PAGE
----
Study-Unit Description

Study-Unit Description


TITLE Introductory Economics for the Spatial Planner

LEVEL 01 - Year 1 in Modular Undergraduate Course



DESCRIPTION The study-unit will introduce the students to the following themes:

- Demand and Supply and market equilibrium
- Theory of costs, with special issues on returns to scale
- Theory of market structures

- How GDP is measured
- Factors affecting consumption and investment
- Valuation techniques for environmental assets
- The meaning of sustainable economic development

Spatial planning is an aspect of public policy through which:
(i) economic, social, cultural, infrastructural, and environmental strategies, policies, plans, and programmes, which have a spatial dimension can be implemented,
(ii) national, regional, and local governments exercise control over how development takes place within the territories falling under their jurisdictions.

For this reason, it is essential for students of spatial planning to be familiar with the issues and problems which economic policy is formulated to address, and to recognise the connection between economic and spatial development.

Study-unit Aims:

This study-unit is designed to introduce the students to:
(i) certain fundamental concepts and principles of economics developed and used by economists;
(ii) the study of the workings of competitive markets, and the role of government intervention;
(iii) aspects of human behaviour through which individuals and firms react to changes and developments in market conditions;
(iv) the economic performance of regions and nations with reference to concepts like economic growth and development, inflation, employment and under-employment;
(v) ways through which limited resources of land, labour, and capital are allocated.

The unit shall therefore enable the students to develop an understanding of the economic context in which spatial planning is practised, as well as the (i) role of spatial planning within socio-economic development processes, and (ii) the impact of spatial planning on economic behaviour and economic systems.

Learning Outcomes:

1. Knowledge & Understanding
By the end of the study-unit the student will be able to:

- recognise and discuss certain fundamental tenets of economic thinking, with specific reference to the inter-relationship between:
(i) human activities through which wealth is created and distributed on the one hand; and
(ii) the location of such activities within specific national, regional, and local jurisdictions, together with the implications of location decisions, on the other.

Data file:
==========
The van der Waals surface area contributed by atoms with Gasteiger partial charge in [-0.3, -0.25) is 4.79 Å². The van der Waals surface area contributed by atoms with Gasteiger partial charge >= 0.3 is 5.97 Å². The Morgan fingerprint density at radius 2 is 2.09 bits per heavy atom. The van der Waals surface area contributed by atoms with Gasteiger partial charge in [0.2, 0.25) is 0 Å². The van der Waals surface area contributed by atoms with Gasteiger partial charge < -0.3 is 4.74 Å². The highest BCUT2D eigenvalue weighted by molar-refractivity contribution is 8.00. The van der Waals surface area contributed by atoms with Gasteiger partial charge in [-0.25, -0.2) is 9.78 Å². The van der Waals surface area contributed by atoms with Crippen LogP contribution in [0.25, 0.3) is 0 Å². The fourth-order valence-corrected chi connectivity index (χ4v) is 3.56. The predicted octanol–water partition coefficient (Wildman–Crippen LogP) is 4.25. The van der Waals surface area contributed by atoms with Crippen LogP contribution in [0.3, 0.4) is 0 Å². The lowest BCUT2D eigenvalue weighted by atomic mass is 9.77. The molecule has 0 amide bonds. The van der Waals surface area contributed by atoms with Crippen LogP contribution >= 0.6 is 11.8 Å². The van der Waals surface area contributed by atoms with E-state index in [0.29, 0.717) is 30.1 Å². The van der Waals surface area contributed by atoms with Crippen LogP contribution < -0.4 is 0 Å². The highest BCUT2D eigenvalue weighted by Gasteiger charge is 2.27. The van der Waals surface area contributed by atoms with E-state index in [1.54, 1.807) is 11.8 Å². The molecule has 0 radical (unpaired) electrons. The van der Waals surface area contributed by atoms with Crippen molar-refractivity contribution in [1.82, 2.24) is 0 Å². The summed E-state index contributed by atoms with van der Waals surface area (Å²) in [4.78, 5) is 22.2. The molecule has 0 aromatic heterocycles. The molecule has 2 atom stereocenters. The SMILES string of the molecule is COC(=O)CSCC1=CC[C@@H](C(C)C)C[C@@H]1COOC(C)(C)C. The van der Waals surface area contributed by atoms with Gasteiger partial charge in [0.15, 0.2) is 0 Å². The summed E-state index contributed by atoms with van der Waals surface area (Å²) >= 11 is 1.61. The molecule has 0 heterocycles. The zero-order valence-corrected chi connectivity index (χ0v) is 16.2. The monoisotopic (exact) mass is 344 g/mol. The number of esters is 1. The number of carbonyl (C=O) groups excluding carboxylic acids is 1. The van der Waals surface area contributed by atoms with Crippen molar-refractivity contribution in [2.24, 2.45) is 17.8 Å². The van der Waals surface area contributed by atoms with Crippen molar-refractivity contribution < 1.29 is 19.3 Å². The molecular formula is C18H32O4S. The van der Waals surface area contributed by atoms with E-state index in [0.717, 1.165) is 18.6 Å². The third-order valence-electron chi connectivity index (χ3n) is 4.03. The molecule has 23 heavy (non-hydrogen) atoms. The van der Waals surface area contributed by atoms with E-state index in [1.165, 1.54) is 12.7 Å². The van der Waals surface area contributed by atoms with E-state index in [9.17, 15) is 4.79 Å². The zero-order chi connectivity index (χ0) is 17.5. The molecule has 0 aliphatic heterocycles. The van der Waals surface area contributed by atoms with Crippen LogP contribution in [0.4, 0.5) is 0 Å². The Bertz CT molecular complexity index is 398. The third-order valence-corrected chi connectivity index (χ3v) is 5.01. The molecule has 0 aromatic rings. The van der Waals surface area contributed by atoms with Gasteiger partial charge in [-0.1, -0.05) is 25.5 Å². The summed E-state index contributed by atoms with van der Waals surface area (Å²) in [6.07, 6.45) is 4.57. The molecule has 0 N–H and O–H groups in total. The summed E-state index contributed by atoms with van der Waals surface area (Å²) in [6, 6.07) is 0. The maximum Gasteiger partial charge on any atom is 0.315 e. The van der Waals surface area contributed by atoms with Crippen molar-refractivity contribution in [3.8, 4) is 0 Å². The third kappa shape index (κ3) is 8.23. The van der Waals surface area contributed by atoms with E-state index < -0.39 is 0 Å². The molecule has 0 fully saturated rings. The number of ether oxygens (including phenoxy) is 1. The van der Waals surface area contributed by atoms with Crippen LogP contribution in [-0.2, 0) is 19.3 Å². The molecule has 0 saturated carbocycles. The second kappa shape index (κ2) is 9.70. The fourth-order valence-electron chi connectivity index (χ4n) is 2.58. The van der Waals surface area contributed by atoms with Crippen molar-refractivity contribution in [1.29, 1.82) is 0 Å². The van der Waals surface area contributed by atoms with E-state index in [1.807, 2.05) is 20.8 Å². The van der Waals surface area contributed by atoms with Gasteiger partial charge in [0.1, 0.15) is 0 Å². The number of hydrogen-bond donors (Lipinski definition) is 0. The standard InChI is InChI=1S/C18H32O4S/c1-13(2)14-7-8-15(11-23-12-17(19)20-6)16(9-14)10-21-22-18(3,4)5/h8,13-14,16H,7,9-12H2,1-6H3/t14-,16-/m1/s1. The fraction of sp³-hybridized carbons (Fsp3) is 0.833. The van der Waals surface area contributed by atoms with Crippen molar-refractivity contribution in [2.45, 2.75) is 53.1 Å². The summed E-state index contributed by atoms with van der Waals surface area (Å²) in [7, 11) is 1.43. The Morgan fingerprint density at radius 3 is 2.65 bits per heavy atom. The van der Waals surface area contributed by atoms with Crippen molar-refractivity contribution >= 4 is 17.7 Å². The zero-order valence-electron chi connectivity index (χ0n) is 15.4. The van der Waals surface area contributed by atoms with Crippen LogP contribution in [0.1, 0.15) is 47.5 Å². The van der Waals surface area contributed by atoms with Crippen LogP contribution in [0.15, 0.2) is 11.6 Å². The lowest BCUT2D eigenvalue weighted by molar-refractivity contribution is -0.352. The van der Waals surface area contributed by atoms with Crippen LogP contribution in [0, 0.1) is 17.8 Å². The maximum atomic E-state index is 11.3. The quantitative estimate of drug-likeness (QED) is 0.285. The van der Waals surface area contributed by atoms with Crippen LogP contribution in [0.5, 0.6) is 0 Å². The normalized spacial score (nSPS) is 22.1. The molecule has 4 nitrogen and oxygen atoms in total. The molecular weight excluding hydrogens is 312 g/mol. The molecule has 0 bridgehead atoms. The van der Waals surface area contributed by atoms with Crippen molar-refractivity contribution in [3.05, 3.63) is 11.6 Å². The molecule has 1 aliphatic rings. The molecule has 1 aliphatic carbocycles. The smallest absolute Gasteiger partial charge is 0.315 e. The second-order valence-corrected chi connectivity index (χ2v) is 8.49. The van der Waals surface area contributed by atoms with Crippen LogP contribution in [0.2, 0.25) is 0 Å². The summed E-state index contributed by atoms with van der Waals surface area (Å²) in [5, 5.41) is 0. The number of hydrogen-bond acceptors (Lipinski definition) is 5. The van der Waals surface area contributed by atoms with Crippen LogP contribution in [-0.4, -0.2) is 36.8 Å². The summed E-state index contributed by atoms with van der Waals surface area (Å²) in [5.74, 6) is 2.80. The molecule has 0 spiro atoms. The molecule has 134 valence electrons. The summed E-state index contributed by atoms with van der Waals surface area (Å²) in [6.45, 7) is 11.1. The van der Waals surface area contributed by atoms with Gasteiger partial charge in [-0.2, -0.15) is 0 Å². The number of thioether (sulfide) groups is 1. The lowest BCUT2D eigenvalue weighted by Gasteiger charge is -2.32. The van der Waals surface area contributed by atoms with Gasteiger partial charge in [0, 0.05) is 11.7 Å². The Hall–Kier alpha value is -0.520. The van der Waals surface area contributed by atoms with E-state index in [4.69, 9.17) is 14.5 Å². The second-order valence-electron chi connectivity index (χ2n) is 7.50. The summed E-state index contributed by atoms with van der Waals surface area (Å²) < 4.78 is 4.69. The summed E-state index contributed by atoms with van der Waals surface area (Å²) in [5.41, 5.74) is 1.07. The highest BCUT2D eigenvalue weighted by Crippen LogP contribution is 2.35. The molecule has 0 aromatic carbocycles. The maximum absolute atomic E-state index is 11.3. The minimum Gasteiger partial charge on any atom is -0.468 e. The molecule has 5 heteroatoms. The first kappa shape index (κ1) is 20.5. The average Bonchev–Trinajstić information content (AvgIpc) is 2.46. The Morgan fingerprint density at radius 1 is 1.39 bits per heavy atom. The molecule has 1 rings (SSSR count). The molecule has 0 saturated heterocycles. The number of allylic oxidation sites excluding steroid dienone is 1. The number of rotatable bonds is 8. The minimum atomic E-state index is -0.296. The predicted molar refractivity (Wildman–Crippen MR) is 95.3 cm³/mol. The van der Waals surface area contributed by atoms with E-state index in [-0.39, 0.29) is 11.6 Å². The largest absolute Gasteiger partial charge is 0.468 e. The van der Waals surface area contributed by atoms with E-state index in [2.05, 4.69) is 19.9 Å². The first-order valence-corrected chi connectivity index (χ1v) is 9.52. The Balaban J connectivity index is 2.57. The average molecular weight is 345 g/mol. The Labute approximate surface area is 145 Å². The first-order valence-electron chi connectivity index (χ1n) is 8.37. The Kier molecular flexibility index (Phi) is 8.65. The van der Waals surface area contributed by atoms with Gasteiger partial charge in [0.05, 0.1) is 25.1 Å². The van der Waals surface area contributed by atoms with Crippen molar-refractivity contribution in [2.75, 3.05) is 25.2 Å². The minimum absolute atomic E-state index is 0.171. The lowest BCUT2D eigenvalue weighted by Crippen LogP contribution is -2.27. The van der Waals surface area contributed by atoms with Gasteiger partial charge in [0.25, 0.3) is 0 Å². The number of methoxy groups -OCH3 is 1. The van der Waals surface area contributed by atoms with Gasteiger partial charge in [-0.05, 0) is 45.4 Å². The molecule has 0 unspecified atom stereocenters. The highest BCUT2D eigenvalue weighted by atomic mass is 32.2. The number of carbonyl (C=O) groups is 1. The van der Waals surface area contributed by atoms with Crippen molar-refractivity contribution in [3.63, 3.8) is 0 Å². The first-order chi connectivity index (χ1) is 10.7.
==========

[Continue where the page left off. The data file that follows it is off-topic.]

2. Skills
By the end of the study-unit the student will be able to:

- assess the economic advantages and disadvantages of different types of human activities connected with the the use of the resources of land, labour, and capital, with reference to the location of such activities within national, regional, and local jurisdictions.

Main Text/s and any supplementary readings:

Main texts:

- Briguglio, L. (2016). Small States and the European Union: Economic Perspectives. Routledge.
- Sloman, J (2015). Economics (9th Edition). Pearson.

Supplementary texts:

- Farrugia, N. (2007). The ESDP, Spatial Development and Territorial Cohesion: Malta University Publishers

The students will be given additional notes on VLE by the lecturer.


Assessment Component/s Resit Availability Weighting
Assignment No 30%
Examination (2 Hours) Yes 70%

LECTURER/S Lino Briguglio

The University makes every effort to ensure that the published Courses Plans, Programmes of Study and Study-Unit information are complete and up-to-date at the time of publication. The University reserves the right to make changes in case errors are detected after publication.
The availability of optional units may be subject to timetabling constraints.
Units not attracting a sufficient number of registrations may be withdrawn without notice.
It should be noted that all the information in the study-unit description above applies to the academic year 2017/8, if study-unit is available during this academic year, and may be subject to change in subsequent years.